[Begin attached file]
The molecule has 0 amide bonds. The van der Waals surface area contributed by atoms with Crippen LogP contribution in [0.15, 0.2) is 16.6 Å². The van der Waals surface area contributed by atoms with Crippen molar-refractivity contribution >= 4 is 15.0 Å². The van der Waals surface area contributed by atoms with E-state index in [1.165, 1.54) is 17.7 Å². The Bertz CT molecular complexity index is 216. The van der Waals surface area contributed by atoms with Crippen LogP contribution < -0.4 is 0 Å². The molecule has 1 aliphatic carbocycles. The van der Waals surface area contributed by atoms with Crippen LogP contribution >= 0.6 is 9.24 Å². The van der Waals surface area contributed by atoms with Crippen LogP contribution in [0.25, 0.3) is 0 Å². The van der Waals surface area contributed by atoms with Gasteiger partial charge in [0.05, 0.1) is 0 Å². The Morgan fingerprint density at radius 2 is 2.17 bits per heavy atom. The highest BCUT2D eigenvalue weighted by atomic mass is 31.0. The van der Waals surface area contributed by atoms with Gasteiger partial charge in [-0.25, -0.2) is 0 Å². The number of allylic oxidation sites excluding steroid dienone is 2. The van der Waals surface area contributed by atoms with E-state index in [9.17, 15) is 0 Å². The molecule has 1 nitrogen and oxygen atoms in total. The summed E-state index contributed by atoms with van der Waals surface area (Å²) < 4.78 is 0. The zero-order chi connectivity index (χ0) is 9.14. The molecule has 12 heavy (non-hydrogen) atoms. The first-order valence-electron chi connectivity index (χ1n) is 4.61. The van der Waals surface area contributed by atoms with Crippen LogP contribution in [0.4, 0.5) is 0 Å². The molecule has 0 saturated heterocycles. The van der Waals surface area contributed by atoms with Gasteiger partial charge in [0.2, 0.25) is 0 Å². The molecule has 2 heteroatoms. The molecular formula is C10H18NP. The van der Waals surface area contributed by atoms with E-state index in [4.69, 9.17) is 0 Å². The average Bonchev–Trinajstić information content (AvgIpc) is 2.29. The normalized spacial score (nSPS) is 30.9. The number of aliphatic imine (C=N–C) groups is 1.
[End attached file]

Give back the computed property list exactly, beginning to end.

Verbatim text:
The molecule has 0 amide bonds. The van der Waals surface area contributed by atoms with Crippen LogP contribution in [0.15, 0.2) is 16.6 Å². The van der Waals surface area contributed by atoms with Crippen molar-refractivity contribution >= 4 is 15.0 Å². The van der Waals surface area contributed by atoms with E-state index in [1.165, 1.54) is 17.7 Å². The Bertz CT molecular complexity index is 216. The van der Waals surface area contributed by atoms with Crippen LogP contribution < -0.4 is 0 Å². The molecule has 1 aliphatic carbocycles. The van der Waals surface area contributed by atoms with Crippen LogP contribution >= 0.6 is 9.24 Å². The van der Waals surface area contributed by atoms with Crippen LogP contribution in [0.25, 0.3) is 0 Å². The van der Waals surface area contributed by atoms with Gasteiger partial charge in [0.05, 0.1) is 0 Å². The Morgan fingerprint density at radius 2 is 2.17 bits per heavy atom. The highest BCUT2D eigenvalue weighted by atomic mass is 31.0. The van der Waals surface area contributed by atoms with Gasteiger partial charge in [-0.25, -0.2) is 0 Å². The number of allylic oxidation sites excluding steroid dienone is 2. The van der Waals surface area contributed by atoms with E-state index in [9.17, 15) is 0 Å². The molecule has 1 nitrogen and oxygen atoms in total. The summed E-state index contributed by atoms with van der Waals surface area (Å²) < 4.78 is 0. The zero-order chi connectivity index (χ0) is 9.14. The molecule has 12 heavy (non-hydrogen) atoms. The first-order valence-electron chi connectivity index (χ1n) is 4.61. The van der Waals surface area contributed by atoms with Crippen LogP contribution in [0.4, 0.5) is 0 Å². The molecule has 0 saturated heterocycles. The van der Waals surface area contributed by atoms with Gasteiger partial charge in [0.2, 0.25) is 0 Å². The molecule has 2 heteroatoms. The molecular formula is C10H18NP. The van der Waals surface area contributed by atoms with E-state index in [4.69, 9.17) is 0 Å². The average Bonchev–Trinajstić information content (AvgIpc) is 2.29. The normalized spacial score (nSPS) is 30.9. The number of aliphatic imine (C=N–C) groups is 1.